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An anti-gay campaign in Russia seems to be gaining nationwide status. Lawmakers from Novosibirsk’s legislative body have suggested that a ban on “homosexual propaganda” among minors should be extended to the entire country. A number of Russian regions have already passed such laws.
Russia’s gay rights activists have condemned this ban as discriminatory. Lawmakers however divided on the issue. Some support the ban, others say it is a mere trick to distract Russians from more pressing problems.
The bill’s authors want to amend Russia’s Code of Administrative Offence to impose fines of 4,000-5,000 roubles on individuals, of 40,000-50,000 roubles on state officials, and of 400,000-500,000 roubles on legal entities.
“Propaganda of homosexuality is being widely spread in the present-day Russia,” says an explanatory note to the bill. Same-sex relations are popularized in media and also “through public actions that seek to present homosexual relations as normal behaviour.” It is extremely harmful for children and teenagers, according to Novosibirsk lawmakers.
In the period from 2003 to 2008, the Russian State Duma, or lower house of national parliament, four times voted down similar bills, saying that the mere notion of “homosexual propaganda” was worded vaguely.
The bill submitted by the Novosibirsk lawmakers follows similar laws passed in a number of other Russian regions. As of now, four Russian regions have imposed fines for propaganda of homosexuality among minors.
After the Ryazan region in central European Russia outlawed lesbian, gay, bisexual and transgendered (LGBT) propaganda in 2006, LGBT people tried to challenge it at court but lost the case at all instances, including the Constitutional Court.
In September 2011, lawmakers from Russia’s north-western Arkhangelsk region followed the suite, and in 2012, similar “gay laws” were passed in two more Russian constituent regions, the Kostroma Region and the city of St. Petersburg.
The initiative of St. Petersburg’s authorities, who outlawed paedophilia propaganda along with propaganda of homosexuality, has come under criticism from both inside Russia and from abroad. St. Petersburg’s gay community staged several protest actions against the law. In late 2011, the U.S. State Department condemned the “gay law.”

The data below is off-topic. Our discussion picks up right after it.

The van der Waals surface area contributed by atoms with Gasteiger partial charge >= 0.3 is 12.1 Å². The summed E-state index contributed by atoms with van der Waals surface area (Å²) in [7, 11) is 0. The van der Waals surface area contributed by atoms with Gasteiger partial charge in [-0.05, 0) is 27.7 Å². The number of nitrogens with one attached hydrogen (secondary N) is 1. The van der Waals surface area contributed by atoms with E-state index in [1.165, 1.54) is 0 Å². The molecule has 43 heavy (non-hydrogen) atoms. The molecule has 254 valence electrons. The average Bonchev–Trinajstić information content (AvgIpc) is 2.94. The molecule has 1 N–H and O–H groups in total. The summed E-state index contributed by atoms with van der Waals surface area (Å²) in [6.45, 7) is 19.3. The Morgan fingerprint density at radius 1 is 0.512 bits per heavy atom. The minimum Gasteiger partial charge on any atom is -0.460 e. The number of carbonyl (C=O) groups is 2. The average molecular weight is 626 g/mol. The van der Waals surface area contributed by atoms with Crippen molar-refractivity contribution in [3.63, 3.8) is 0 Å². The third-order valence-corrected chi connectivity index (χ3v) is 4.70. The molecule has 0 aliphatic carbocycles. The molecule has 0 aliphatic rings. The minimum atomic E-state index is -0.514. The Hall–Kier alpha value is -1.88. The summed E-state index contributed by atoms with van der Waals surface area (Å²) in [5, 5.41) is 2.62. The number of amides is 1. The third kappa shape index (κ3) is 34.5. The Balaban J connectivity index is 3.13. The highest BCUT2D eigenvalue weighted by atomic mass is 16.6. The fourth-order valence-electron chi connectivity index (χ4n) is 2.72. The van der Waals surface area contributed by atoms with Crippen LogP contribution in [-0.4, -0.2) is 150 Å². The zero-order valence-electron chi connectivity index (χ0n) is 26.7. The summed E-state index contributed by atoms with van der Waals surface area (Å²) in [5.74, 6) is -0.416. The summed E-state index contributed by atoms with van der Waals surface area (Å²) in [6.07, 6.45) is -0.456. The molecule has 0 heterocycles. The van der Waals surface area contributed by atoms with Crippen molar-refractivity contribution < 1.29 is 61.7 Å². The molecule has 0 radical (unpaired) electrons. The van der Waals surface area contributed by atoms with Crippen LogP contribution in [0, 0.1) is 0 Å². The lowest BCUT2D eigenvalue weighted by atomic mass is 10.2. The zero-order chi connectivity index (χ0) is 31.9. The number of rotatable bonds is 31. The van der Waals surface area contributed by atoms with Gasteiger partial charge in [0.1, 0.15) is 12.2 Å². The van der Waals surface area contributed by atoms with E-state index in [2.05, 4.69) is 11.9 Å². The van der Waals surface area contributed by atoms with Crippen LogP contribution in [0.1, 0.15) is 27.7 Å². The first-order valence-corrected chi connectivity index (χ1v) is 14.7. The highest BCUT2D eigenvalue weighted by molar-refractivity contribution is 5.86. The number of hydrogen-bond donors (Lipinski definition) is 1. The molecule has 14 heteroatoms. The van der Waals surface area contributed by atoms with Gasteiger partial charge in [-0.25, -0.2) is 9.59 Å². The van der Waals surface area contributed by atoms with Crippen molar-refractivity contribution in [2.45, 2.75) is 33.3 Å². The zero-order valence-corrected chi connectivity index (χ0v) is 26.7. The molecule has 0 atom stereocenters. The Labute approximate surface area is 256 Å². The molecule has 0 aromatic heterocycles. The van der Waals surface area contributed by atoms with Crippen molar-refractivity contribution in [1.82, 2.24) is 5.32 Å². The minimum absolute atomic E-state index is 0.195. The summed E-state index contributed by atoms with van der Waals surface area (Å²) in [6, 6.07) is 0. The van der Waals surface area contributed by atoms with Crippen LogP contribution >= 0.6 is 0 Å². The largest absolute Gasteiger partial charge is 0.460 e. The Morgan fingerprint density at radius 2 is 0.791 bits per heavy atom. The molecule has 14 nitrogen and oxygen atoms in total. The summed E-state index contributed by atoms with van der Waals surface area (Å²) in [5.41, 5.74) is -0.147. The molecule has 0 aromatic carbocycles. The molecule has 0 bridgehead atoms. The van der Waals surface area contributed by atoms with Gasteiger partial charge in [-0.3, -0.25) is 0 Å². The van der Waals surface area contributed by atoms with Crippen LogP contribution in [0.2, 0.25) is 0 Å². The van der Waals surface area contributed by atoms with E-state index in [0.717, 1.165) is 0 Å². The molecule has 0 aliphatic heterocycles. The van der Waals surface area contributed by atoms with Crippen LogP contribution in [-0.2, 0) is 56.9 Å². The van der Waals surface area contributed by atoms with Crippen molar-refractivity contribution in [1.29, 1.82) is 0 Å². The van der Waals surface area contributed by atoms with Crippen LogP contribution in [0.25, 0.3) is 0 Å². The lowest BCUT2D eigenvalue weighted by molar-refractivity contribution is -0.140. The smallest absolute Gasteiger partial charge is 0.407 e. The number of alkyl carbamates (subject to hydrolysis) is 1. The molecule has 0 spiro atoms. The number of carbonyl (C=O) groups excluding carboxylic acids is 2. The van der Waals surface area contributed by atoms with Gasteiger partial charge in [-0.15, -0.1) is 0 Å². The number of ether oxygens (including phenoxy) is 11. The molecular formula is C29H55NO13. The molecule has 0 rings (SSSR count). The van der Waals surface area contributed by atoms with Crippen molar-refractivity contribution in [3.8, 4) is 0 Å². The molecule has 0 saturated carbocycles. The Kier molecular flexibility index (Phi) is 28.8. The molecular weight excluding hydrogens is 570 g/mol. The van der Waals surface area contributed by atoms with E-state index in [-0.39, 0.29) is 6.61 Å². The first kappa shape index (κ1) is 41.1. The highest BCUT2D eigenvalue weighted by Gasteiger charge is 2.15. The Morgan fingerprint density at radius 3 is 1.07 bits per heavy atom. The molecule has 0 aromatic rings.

According to Nikolai Alexeyev, a leader of Moscow’s gay community, it is vital to discriminate between propaganda and providing knowledge, a thing lacking in the law.
“Thus, because of the lack of clear wording we have been penalized for placing a poster reading ‘Homosexuality is Normal’ near a children’s library in one of Russian regions whilst in another region the court acquitted us for the same thing,” he said.
Alexeyev’s complaint on a similar law passed in the Ryazan region is being considered by the European Court of Human Rights in Strasburg. The United Nations Human Rights Committee, in his words, will pass its decision on the matter in July.
International human rights activists from the Human Rights Watch have condemned the bill proposed by the Novosibirsk lawmakers.
They labelled the document as “discriminatory” and “homophobic.” “Moreover, it is even more illiterate than the similar law passed in St. Petersburg,” Russian LGTB activist Igor Kochetkov told the Gazeta.ru on-line publication.
Meanwhile, lawmaker Vitaly Milonov, who initiated the homosexual propaganda ban in St. Petersburg, admitted that “the law ensures 100 percent protection to no one.” In an interview with the Moskovsky Komsomolets newspaper, Milonov said that the ban is rather a way to influence the youth. “This law has marked Russia’s adherence to traditional values nor only of the Christian civilization but of the world culture in general. These views are shared by both believers and non-believers, while the new European and American liberals only seek to obliterate universal human values,” he said.
The State Duma in not unanimous on the matter either.
Thus, Vyacheslav Lysakov, a deputy chairman of the constitutional legislation committee, has voiced support to the bill. “It is an absolutely right initiative. Relations between adults are a delicate sphere which can be neither legally regulated nor stepped in. But it is necessary to protect minors with their yet unformed mentality so responsive to outside influences. It is necessary to protect children because they cannot do it themselves,” he stressed.
“On the one hand, I agree that children should be fenced off homosexual propaganda. But before demanding high fines, the initiators must provide evidence that such situation do take place,” Yelena Mizulina of the A Just Russia party, the chairperson of the Duma’s committee on the affairs of the family, women and children, told the Vzglyad on-line newspaper.
“Such bills only stir up interest to what they are against. So, the more such bills are discussed the bigger is propaganda,” the RBC Daily newspaper cites another A Just Russia lawmaker, Dmitry Gudkov. “There are much more acute problems in our country, and such bills look like a red herring.”
MOSCOW, March 30